last = Wudka
first = Jose
authorlink =
coauthors =
title = What is the scientific method?
work =
publisher =
date = 1998
url = http://physics.ucr.edu/~wudka/Physics7/Notes_www/node6.html#SECTION02121000000000000000
format =
doi =
accessdate = 2007-05-27
]

By the principles of skepticism, the ideal case is that every individual could make his own mind up on the basis of the evidence rather than appealing to some authority, skeptical or otherwise.

Perceived dangers of pseudoscience

Skepticism is an approach to strange or unusual claims where doubt is preferred to belief, given a lack of conclusive evidence. Skeptics generally regard it as misguided to believe in UFOs and psychic powers if no empirical evidence exists supporting such phenomena. The Ancient Greek philosopher Plato believed that to release another person from ignorance despite their initial resistance is a great and noble thing. Modern skeptical writers address this question in a variety of ways.

Bertrand Russell argued that individual actions are based upon the beliefs of the person acting and if the beliefs are unsupported by evidence then such beliefs can lead to destructive actions. [cite web
last = Russell
first = Bertrand
authorlink =
coauthors =
title = On the Value of Scepticism
work = he Will To Doubt
publisher = Positive Atheism
date = 1907
url = http://www.positiveatheism.org/hist/russell4.htm
format =
doi =
accessdate = 2007-05-27
] James Randi also often writes on the issue of fraud. On a case by case basis, he attempts to show how some promoters of pseudosciencewho? make money from their claims, while secretly knowing them to be false, which is generally known as a "profit motive". Critics of alternative medicine often point to bad advice given by unqualified practitioners, leading to serious injury or death. Richard Dawkins points to religion as a source of violence, and considers creationism a threat to biology. Some skeptics support opposition to some cults and new religious movements because of their concern about what they consider false miracles performed or endorsed by the leadership of the group. [cite book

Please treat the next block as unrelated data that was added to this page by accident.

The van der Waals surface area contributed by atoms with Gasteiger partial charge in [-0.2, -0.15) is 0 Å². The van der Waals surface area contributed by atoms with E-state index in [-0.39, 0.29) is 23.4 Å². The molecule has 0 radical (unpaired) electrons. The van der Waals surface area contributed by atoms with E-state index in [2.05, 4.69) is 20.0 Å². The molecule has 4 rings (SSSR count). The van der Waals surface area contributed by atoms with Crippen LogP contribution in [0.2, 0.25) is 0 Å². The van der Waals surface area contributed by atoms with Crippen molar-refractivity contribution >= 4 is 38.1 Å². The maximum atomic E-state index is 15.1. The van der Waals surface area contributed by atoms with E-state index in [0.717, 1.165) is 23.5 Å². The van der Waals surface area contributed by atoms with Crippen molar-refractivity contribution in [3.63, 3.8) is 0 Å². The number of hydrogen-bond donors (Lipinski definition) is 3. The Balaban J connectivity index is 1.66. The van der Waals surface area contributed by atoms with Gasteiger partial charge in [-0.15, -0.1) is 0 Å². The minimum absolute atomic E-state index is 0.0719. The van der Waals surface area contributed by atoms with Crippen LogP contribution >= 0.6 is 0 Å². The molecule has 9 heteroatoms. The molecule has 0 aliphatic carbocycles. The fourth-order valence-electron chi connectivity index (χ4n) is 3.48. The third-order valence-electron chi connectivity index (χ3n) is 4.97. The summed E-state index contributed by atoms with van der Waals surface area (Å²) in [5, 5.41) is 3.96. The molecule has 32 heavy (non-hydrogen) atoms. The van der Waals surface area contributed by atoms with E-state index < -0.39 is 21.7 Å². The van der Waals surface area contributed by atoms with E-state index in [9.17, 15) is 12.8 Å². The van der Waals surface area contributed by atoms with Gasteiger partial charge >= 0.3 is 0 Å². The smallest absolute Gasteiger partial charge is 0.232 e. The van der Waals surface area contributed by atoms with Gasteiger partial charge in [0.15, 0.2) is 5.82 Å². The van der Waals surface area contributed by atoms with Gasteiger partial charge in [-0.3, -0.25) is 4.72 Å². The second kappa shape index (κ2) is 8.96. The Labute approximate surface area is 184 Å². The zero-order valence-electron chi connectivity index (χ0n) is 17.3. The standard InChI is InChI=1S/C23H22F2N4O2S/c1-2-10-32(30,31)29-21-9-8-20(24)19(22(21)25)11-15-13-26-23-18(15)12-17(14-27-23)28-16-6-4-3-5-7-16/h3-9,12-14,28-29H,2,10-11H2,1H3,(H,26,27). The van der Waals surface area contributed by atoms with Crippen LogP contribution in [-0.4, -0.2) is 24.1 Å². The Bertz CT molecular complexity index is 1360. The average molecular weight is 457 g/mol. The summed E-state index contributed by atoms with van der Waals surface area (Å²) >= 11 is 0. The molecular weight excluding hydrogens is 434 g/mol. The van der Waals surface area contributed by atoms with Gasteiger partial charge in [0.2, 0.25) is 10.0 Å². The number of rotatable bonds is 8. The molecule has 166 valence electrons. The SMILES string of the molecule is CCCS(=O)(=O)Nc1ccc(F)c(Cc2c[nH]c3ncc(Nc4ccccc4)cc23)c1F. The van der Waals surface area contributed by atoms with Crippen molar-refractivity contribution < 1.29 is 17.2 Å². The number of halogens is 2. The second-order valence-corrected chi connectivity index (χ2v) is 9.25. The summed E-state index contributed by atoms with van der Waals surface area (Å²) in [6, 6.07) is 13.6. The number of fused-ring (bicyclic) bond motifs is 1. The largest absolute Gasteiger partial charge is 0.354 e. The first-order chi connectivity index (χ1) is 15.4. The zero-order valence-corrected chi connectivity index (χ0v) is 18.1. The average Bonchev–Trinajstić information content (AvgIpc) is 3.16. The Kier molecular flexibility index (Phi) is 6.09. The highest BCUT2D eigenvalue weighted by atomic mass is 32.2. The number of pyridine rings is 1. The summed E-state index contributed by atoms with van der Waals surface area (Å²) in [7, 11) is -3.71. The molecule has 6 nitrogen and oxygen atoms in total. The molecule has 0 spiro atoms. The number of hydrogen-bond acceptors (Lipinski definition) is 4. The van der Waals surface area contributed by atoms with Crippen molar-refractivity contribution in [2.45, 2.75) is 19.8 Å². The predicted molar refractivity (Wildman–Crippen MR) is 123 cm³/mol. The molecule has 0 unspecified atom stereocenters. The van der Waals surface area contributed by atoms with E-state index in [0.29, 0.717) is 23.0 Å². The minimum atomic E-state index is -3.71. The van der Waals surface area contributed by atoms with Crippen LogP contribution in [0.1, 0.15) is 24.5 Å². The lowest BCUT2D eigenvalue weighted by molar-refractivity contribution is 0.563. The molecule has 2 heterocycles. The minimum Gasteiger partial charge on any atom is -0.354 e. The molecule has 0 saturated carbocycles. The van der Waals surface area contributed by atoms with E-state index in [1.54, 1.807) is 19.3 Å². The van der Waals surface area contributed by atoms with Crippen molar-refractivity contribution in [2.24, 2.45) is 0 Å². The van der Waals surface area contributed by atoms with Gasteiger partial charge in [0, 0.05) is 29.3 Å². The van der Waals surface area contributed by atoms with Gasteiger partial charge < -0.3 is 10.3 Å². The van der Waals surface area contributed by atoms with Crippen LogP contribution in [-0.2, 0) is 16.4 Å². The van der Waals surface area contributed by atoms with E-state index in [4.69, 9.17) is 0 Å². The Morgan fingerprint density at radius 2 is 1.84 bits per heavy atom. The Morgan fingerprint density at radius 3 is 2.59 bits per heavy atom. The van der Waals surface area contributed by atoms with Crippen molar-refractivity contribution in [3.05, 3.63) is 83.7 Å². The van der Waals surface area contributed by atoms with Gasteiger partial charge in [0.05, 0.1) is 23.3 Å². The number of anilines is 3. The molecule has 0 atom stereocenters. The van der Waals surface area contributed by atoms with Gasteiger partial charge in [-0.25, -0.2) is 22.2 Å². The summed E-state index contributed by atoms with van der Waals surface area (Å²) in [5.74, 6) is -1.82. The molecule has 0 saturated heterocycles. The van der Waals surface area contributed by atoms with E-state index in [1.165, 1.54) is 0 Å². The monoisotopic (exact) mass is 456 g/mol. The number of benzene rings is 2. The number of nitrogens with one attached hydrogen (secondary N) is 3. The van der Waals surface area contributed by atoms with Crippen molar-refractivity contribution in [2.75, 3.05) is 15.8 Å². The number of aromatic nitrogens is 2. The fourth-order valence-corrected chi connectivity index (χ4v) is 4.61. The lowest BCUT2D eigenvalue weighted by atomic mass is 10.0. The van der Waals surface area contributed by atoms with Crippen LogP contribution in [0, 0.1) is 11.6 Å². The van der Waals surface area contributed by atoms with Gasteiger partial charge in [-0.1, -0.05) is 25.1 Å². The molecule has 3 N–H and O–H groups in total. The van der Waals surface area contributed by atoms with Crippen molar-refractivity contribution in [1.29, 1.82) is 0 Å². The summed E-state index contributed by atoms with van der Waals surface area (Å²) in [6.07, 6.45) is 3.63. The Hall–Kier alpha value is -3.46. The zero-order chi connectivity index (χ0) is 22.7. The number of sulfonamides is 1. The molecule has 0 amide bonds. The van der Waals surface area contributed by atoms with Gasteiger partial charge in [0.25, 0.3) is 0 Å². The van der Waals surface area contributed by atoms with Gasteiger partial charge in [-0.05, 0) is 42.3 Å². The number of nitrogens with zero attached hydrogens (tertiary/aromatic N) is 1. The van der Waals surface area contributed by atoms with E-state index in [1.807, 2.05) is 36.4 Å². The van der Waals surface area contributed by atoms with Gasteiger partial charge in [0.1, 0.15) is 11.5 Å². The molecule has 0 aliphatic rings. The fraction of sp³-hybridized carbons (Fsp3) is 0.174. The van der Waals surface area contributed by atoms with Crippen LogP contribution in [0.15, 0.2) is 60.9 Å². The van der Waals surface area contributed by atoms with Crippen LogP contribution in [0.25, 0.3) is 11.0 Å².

last = Langone
first = Michael D.
authorlink = Michael Langone
coauthors =
title = Recovery from Cults: Help for Victims of Psychological and Spiritual Abuse
publisher = W. Norton. American Family Foundation.
date = June 1995
location =
pages = 432
url = http://books.google.com/books?id=9xJDszg7cuwC&pg=PA5&lpg=PA1&ots=VDlBZ5ncHK&dq=Recovery+from+Cults+(book&psp=1&sig=oQmdwJdCl0hGWEiECFhtG4bNO5U
doi =
id = 0393313212
] They often criticize belief systems which they believe to be idiosyncratic, bizarre or irrational. See also "Allegations against cults made by skeptics."

Famous skeptics and skeptical organizations

Magazines

* "Skeptic" magazine (US)
* "Skeptical Inquirer" magazine
* "The Skeptic" magazine (UK)

Television programs

* ""
* "MythBusters"

See also